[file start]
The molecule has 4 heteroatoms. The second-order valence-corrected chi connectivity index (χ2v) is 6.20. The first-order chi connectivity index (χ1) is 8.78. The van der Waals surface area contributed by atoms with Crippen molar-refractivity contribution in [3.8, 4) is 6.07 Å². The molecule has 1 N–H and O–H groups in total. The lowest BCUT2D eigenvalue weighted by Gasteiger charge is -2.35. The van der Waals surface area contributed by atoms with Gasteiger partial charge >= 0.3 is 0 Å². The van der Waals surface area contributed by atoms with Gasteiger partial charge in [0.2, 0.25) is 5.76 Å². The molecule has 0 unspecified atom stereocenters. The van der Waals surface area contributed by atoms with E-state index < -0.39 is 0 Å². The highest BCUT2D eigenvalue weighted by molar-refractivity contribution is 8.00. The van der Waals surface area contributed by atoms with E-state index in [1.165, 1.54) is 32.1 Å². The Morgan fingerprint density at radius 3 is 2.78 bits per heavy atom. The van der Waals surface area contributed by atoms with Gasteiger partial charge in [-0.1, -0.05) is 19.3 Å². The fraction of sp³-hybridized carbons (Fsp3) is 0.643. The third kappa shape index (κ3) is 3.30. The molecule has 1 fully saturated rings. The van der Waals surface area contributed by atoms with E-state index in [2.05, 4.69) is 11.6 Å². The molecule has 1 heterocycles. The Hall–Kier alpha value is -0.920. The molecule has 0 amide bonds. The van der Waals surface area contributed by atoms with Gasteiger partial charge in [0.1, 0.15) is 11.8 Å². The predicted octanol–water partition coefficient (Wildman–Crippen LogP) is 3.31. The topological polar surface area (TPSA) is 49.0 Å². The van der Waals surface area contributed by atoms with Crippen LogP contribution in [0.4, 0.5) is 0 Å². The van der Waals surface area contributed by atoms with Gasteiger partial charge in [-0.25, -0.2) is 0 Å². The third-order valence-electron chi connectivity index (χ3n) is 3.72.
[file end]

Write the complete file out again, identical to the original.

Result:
The molecule has 4 heteroatoms. The second-order valence-corrected chi connectivity index (χ2v) is 6.20. The first-order chi connectivity index (χ1) is 8.78. The van der Waals surface area contributed by atoms with Crippen molar-refractivity contribution in [3.8, 4) is 6.07 Å². The molecule has 1 N–H and O–H groups in total. The lowest BCUT2D eigenvalue weighted by Gasteiger charge is -2.35. The van der Waals surface area contributed by atoms with Gasteiger partial charge >= 0.3 is 0 Å². The van der Waals surface area contributed by atoms with Gasteiger partial charge in [0.2, 0.25) is 5.76 Å². The molecule has 0 unspecified atom stereocenters. The van der Waals surface area contributed by atoms with E-state index < -0.39 is 0 Å². The highest BCUT2D eigenvalue weighted by molar-refractivity contribution is 8.00. The van der Waals surface area contributed by atoms with E-state index in [1.165, 1.54) is 32.1 Å². The Morgan fingerprint density at radius 3 is 2.78 bits per heavy atom. The van der Waals surface area contributed by atoms with Gasteiger partial charge in [-0.1, -0.05) is 19.3 Å². The fraction of sp³-hybridized carbons (Fsp3) is 0.643. The third kappa shape index (κ3) is 3.30. The molecule has 1 fully saturated rings. The van der Waals surface area contributed by atoms with E-state index in [2.05, 4.69) is 11.6 Å². The molecule has 1 heterocycles. The Hall–Kier alpha value is -0.920. The molecule has 0 amide bonds. The van der Waals surface area contributed by atoms with Gasteiger partial charge in [0.1, 0.15) is 11.8 Å². The predicted octanol–water partition coefficient (Wildman–Crippen LogP) is 3.31. The topological polar surface area (TPSA) is 49.0 Å². The van der Waals surface area contributed by atoms with Crippen LogP contribution in [0.4, 0.5) is 0 Å². The van der Waals surface area contributed by atoms with Gasteiger partial charge in [-0.25, -0.2) is 0 Å². The third-order valence-electron chi connectivity index (χ3n) is 3.72.